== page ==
If immunotherapy, implemented before surgery, works in patients with metastatic melanoma – the worst skin cancer – works, and works well, why not try it in those with minor tumors such as squamous cell skin cancer? The all-Italian multicentre study conceived by oncologist Paolo Ascierto and whose first results are presented at the congress of the American Society of Clinical Oncology underway until 6 June in Chicago, was born from this consideration.
The trial, which is called NEO-CESQ, involves 6 Italian centers: Florence Padua, Perugia, Genoa, Brescia and the Pascale of Naples as leader. Twenty-five patients were enrolled and treated with the immunotherapy drug cemiplimab before surgery and for a full year after surgery. Although it is still ongoing, the available data show a reduction of tumor cells in the tissue involved in 52% of the patients enrolled, with a percentage of severe side effects equal to zero.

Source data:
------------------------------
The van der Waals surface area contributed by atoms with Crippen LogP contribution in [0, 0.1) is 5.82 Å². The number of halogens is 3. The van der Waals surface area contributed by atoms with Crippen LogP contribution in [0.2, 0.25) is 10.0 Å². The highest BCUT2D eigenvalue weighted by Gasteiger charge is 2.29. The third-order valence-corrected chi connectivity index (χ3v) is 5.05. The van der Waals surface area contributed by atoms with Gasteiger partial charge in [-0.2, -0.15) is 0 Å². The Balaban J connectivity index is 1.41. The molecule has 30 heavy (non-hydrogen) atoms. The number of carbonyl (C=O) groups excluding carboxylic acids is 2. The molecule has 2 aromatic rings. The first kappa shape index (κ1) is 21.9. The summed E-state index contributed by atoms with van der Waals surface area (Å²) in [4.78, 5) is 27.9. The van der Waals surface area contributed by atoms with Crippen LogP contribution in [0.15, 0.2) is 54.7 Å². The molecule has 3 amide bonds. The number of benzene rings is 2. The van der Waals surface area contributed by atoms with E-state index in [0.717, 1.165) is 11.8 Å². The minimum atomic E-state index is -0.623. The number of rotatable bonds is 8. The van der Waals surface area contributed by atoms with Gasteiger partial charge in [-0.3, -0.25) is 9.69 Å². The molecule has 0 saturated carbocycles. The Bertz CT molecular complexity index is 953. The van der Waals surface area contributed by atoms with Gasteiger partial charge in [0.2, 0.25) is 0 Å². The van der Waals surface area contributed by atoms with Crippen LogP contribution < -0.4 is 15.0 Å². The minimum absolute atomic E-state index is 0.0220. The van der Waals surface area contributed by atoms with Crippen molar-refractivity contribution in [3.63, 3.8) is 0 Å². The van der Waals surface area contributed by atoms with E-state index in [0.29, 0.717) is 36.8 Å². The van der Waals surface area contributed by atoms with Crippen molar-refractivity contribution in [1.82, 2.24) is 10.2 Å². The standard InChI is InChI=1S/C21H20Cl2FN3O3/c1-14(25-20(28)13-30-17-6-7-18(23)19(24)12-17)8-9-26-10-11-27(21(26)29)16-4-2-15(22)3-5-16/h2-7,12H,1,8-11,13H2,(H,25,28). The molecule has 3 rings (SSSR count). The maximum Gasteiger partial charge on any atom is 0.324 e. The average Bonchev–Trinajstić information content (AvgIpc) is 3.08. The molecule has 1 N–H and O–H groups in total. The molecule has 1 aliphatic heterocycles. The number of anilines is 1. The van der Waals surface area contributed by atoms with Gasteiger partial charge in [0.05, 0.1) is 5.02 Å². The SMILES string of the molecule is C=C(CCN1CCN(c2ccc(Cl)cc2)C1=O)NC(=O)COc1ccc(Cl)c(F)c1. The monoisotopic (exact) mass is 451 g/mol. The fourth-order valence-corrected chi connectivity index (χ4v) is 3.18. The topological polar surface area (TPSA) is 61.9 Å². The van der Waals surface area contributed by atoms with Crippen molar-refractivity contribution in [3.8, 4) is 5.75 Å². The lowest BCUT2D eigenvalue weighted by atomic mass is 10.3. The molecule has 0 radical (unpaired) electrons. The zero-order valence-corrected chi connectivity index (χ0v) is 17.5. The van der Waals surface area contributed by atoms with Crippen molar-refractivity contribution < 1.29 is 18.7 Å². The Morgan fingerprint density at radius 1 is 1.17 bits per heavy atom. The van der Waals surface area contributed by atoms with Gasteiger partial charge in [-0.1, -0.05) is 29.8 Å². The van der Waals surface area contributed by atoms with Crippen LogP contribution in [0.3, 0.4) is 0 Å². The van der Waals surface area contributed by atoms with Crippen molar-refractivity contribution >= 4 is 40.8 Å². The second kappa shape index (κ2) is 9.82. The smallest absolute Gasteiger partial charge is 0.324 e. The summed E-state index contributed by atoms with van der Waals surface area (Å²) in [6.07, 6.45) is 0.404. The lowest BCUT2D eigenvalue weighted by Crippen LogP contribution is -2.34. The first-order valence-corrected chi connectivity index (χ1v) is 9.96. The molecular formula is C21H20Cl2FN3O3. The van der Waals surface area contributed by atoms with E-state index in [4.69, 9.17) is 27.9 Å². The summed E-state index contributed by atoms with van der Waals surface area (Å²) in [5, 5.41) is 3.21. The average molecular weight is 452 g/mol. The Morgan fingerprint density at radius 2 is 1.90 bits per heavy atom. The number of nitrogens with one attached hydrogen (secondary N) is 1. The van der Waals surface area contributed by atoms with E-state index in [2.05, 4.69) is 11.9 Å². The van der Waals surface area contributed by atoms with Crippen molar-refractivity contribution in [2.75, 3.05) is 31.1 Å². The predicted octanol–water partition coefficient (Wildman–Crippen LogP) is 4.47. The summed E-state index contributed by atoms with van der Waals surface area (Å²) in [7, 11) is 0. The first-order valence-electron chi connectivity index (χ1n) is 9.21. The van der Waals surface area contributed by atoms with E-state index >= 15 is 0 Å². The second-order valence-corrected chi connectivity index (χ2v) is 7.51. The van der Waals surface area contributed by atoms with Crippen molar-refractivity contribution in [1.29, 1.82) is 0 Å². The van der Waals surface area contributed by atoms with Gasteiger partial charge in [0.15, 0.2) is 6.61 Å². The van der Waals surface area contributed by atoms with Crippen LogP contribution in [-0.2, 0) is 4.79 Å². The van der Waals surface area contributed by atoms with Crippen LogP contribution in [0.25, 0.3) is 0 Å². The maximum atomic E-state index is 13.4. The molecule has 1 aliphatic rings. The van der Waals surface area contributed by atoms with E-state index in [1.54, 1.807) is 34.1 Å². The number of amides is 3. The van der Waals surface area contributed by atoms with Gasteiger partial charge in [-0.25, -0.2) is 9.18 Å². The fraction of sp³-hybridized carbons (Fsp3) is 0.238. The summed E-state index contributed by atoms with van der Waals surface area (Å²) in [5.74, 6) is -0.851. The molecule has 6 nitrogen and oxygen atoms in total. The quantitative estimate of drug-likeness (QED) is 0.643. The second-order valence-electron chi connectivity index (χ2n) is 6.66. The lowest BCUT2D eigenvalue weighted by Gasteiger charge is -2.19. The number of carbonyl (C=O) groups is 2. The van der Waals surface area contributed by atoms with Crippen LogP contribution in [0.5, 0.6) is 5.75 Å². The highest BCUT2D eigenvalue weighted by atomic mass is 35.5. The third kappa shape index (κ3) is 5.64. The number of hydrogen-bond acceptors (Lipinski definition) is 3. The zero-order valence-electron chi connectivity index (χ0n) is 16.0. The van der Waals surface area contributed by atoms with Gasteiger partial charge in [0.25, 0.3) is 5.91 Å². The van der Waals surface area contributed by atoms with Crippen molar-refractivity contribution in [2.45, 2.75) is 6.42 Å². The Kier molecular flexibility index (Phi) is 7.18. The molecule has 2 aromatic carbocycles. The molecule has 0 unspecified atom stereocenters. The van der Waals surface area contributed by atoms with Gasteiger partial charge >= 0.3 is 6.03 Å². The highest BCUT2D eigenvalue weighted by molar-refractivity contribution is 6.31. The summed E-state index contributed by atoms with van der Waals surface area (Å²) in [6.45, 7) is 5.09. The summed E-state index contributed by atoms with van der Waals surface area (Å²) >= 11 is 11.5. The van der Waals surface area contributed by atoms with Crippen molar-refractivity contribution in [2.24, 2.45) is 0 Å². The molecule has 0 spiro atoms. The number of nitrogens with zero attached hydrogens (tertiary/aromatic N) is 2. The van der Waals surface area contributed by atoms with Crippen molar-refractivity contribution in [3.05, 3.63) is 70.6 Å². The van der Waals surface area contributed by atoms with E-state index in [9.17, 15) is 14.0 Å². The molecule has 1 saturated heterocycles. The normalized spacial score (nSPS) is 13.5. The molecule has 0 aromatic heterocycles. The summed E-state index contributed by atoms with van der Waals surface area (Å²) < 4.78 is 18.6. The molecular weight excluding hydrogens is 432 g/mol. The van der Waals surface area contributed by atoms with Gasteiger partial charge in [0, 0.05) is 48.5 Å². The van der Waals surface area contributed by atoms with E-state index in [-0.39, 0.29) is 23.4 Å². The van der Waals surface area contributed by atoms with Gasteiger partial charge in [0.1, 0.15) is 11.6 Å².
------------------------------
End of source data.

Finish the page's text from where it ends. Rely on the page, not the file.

Cutaneous squamous cell carcinoma, 19,000 new cases every year in Italy: presented the White Paper
by Irma D’Aria
Among the most common forms of skin cancer, squamous cell carcinoma is characterized by abnormal growth of cancer cells, generally with an onset of the disease in old age and an onset of the disease in the skin areas most exposed to UV rays.
The main objective of the study is precisely the pathological response; other objectives are the evaluation of recurrence-free survival, overall survival, the possible presence of adverse events and the identification of predictive biomarkers of response to treatment.
“We are satisfied with the results achieved – says Paolo Ascierto, director of the Department of Melanoma and Innovative Therapy at Pascale in Naples – With this study, Italy further demonstrates that it is a leader in the field of immunotherapy for the treatment of solid tumors”.